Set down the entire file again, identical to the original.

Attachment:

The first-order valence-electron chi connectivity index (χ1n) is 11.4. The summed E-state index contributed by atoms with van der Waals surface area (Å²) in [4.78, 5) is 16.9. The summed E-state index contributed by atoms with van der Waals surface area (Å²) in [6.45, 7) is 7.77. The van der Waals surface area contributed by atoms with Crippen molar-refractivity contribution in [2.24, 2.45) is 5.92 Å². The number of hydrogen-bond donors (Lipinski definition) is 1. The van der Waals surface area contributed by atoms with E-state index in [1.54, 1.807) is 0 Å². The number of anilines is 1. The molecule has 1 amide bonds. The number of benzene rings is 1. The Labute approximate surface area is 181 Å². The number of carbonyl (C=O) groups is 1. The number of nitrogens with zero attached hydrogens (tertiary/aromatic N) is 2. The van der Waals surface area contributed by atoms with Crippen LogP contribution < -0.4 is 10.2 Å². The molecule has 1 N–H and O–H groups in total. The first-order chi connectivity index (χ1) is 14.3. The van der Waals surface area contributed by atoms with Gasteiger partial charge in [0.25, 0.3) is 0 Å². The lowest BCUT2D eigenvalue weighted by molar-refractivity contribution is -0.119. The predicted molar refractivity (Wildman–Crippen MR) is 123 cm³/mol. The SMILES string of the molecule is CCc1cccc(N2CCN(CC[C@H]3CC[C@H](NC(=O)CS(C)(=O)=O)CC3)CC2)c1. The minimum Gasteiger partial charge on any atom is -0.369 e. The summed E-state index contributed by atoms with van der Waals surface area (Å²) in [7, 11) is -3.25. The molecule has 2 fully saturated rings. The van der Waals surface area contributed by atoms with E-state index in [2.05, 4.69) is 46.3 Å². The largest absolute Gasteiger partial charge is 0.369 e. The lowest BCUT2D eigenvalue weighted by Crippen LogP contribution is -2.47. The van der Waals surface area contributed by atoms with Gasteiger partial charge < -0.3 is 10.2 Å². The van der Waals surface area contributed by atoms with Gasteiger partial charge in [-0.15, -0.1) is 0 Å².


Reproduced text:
The first-order valence-electron chi connectivity index (χ1n) is 11.4. The summed E-state index contributed by atoms with van der Waals surface area (Å²) in [4.78, 5) is 16.9. The summed E-state index contributed by atoms with van der Waals surface area (Å²) in [6.45, 7) is 7.77. The van der Waals surface area contributed by atoms with Crippen molar-refractivity contribution in [2.24, 2.45) is 5.92 Å². The number of hydrogen-bond donors (Lipinski definition) is 1. The van der Waals surface area contributed by atoms with E-state index in [1.54, 1.807) is 0 Å². The number of anilines is 1. The molecule has 1 amide bonds. The number of benzene rings is 1. The Labute approximate surface area is 181 Å². The number of carbonyl (C=O) groups is 1. The number of nitrogens with zero attached hydrogens (tertiary/aromatic N) is 2. The van der Waals surface area contributed by atoms with Crippen LogP contribution < -0.4 is 10.2 Å². The molecule has 1 N–H and O–H groups in total. The first-order chi connectivity index (χ1) is 14.3. The van der Waals surface area contributed by atoms with Gasteiger partial charge in [0.25, 0.3) is 0 Å². The lowest BCUT2D eigenvalue weighted by molar-refractivity contribution is -0.119. The predicted molar refractivity (Wildman–Crippen MR) is 123 cm³/mol. The SMILES string of the molecule is CCc1cccc(N2CCN(CC[C@H]3CC[C@H](NC(=O)CS(C)(=O)=O)CC3)CC2)c1. The minimum Gasteiger partial charge on any atom is -0.369 e. The summed E-state index contributed by atoms with van der Waals surface area (Å²) in [7, 11) is -3.25. The molecule has 2 fully saturated rings. The van der Waals surface area contributed by atoms with E-state index in [2.05, 4.69) is 46.3 Å². The largest absolute Gasteiger partial charge is 0.369 e. The lowest BCUT2D eigenvalue weighted by Crippen LogP contribution is -2.47. The van der Waals surface area contributed by atoms with Gasteiger partial charge < -0.3 is 10.2 Å². The van der Waals surface area contributed by atoms with Gasteiger partial charge in [-0.15, -0.1) is 0 Å².